It’s difficult to overstate the role of exercise in pursuing a long and healthy life. Especially when considering the topic of longevity, exercise may have an even greater impact than other lifestyle factors like nutrition and sleep.

Exercise seems to directly correlate with longevity and enhanced quality of life well into a person’s later years.

And for many of us, these are the two objectives: a better lifespan and healthspan.

But exercise is such a broad notion that sometimes we can’t see the forest for the trees. With so many avenues and options, we have difficulty picking a specific strategy, so we end up doing nothing.

To help you out of the exercise quagmire, let’s discuss at some strategies for optimal aging through exercise along with the best exercises for aging.

Ask Yourself: What Are You Training For?

When starting an exercise regimen, it’s crucial to ask yourself a simple yet profound question: What am I training for? This question serves as the cornerstone of your individual exercise strategy, the north star guiding your efforts.

Everyone’s goals for their future vary. Whether it’s running a 5k, enjoying a game of pickleball with the neighbors, or playing on the floor with your grandchildren, understanding your future aspirations gives you a starting point.

The Best Exercises for Aging: 3 Categories

For those interested in exercise for optimal aging, I suggest focusing on three primary areas: strength and resistance, endurance, and balance and flexibility. These form the foundation of a well-rounded fitness regimen, from which you can derive the best exercises for aging well.

Strength and Resistance

Strength and resistance training play a pivotal role in maintaining muscle mass and bone density, which becomes especially important as we age. Even for otherwise healthy adults, studies show lifelong exercise confers significant benefit well into later life.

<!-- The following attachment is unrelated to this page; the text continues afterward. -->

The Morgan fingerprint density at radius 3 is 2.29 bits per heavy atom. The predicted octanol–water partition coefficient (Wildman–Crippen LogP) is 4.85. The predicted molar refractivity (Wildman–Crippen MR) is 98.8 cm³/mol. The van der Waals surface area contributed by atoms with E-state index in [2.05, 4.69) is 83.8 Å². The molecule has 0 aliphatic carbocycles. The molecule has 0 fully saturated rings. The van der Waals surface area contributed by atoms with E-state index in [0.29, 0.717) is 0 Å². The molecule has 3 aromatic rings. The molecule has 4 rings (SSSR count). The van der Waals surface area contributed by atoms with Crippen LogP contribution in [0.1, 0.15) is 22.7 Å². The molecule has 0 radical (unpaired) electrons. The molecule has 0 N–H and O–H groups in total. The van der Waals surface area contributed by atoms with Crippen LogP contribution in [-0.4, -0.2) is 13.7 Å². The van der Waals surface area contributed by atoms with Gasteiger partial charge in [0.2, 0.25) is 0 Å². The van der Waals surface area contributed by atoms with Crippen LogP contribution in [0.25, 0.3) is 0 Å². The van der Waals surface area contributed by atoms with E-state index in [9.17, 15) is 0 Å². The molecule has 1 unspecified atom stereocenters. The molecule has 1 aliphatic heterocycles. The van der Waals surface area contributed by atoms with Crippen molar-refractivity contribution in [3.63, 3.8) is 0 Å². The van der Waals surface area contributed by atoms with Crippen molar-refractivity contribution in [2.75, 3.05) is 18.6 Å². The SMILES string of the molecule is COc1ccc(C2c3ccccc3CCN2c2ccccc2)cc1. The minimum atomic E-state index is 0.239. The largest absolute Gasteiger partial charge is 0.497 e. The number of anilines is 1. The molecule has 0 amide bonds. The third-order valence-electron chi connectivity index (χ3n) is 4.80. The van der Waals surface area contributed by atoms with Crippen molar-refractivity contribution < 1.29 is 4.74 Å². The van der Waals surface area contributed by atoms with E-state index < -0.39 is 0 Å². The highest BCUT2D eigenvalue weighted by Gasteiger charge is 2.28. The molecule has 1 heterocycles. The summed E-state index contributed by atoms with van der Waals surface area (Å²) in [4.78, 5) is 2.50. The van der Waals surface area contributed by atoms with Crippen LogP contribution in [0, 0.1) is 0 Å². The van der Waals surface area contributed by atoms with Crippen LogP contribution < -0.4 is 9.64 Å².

Remember, though, that strength training for an athletic event in your 30s or 40s is different than strength training to ensure you have quality time with your family in your 70s.

At each stage of life, there are unique demands and reasons for strength training. What remains the same as we transition into middle life and beyond is simple: If you don’t use it, you lose it.

Starting in our early 50s, progressive muscle loss is a biological default. So from this point on, maintaining muscle mass is the name of the game. What does this look like? Strength and resistance training.

To get the most benefit from this form of exercise, you’ll want to push your muscles to the point of exhaustion and fatigue. This stimulates growth (hypertrophy) and improves metabolic efficiency.

Knowing your goals helps you determine what type of strength and resistance training to pursue. Some people want muscle size (medium weight, high reps), and others want pure strength (high weight, fewer reps). The goal determines the technique. Most people interested in exercising for healthy aging will want some combination of both.


When it comes to endurance, one of the best types of exercise for aging is Zone 2 training.

With zone training, there’s a strategic purpose behind every zone. So again you have to consider, what are you training for?

When I visualize myself at 90, I’m not looking to run wind sprints or help the neighbor move a couch upstairs. I want to take my grandkids trekking through Disney World and hike all the national parks.

For this kind of life, endurance is key, and Zone 2 training is the Goldilocks zone — not too hard, not too easy, but just right. In fact, one of the challenges of Zone 2 training is not working out too hard.